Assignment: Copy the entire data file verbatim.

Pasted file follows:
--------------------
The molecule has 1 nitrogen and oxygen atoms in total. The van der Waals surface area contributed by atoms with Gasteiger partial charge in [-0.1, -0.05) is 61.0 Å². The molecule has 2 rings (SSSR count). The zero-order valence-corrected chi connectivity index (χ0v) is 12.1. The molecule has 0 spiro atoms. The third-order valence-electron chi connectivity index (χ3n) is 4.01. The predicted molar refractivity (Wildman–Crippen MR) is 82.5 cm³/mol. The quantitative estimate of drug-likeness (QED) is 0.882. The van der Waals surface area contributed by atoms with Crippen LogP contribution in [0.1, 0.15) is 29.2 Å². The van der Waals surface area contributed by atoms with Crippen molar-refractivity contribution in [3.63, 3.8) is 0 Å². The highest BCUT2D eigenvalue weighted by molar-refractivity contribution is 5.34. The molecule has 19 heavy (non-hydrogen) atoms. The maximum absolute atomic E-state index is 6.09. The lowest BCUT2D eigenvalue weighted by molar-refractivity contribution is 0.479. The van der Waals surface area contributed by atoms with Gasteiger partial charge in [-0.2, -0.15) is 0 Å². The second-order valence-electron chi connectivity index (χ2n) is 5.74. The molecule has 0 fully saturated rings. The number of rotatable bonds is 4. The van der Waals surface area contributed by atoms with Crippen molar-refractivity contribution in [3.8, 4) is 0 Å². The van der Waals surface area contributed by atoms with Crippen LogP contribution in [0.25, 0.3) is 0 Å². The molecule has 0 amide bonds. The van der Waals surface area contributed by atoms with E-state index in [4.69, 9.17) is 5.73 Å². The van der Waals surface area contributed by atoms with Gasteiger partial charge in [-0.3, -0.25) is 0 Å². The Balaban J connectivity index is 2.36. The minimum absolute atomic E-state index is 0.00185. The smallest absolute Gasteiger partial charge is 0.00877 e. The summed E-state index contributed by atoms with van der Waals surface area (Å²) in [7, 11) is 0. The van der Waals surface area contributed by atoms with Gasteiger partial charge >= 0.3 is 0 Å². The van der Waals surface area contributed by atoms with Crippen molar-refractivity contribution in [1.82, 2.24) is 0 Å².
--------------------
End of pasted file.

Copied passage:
The molecule has 1 nitrogen and oxygen atoms in total. The van der Waals surface area contributed by atoms with Gasteiger partial charge in [-0.1, -0.05) is 61.0 Å². The molecule has 2 rings (SSSR count). The zero-order valence-corrected chi connectivity index (χ0v) is 12.1. The molecule has 0 spiro atoms. The third-order valence-electron chi connectivity index (χ3n) is 4.01. The predicted molar refractivity (Wildman–Crippen MR) is 82.5 cm³/mol. The quantitative estimate of drug-likeness (QED) is 0.882. The van der Waals surface area contributed by atoms with Crippen LogP contribution in [0.1, 0.15) is 29.2 Å². The van der Waals surface area contributed by atoms with Crippen molar-refractivity contribution in [3.63, 3.8) is 0 Å². The highest BCUT2D eigenvalue weighted by molar-refractivity contribution is 5.34. The molecule has 19 heavy (non-hydrogen) atoms. The maximum absolute atomic E-state index is 6.09. The lowest BCUT2D eigenvalue weighted by molar-refractivity contribution is 0.479. The van der Waals surface area contributed by atoms with Gasteiger partial charge in [-0.2, -0.15) is 0 Å². The second-order valence-electron chi connectivity index (χ2n) is 5.74. The molecule has 0 fully saturated rings. The number of rotatable bonds is 4. The van der Waals surface area contributed by atoms with Crippen molar-refractivity contribution in [3.8, 4) is 0 Å². The van der Waals surface area contributed by atoms with Crippen LogP contribution in [0.25, 0.3) is 0 Å². The molecule has 0 amide bonds. The van der Waals surface area contributed by atoms with E-state index in [4.69, 9.17) is 5.73 Å². The van der Waals surface area contributed by atoms with Gasteiger partial charge in [-0.3, -0.25) is 0 Å². The Balaban J connectivity index is 2.36. The minimum absolute atomic E-state index is 0.00185. The smallest absolute Gasteiger partial charge is 0.00877 e. The summed E-state index contributed by atoms with van der Waals surface area (Å²) in [7, 11) is 0. The van der Waals surface area contributed by atoms with Gasteiger partial charge >= 0.3 is 0 Å². The van der Waals surface area contributed by atoms with Crippen molar-refractivity contribution in [1.82, 2.24) is 0 Å².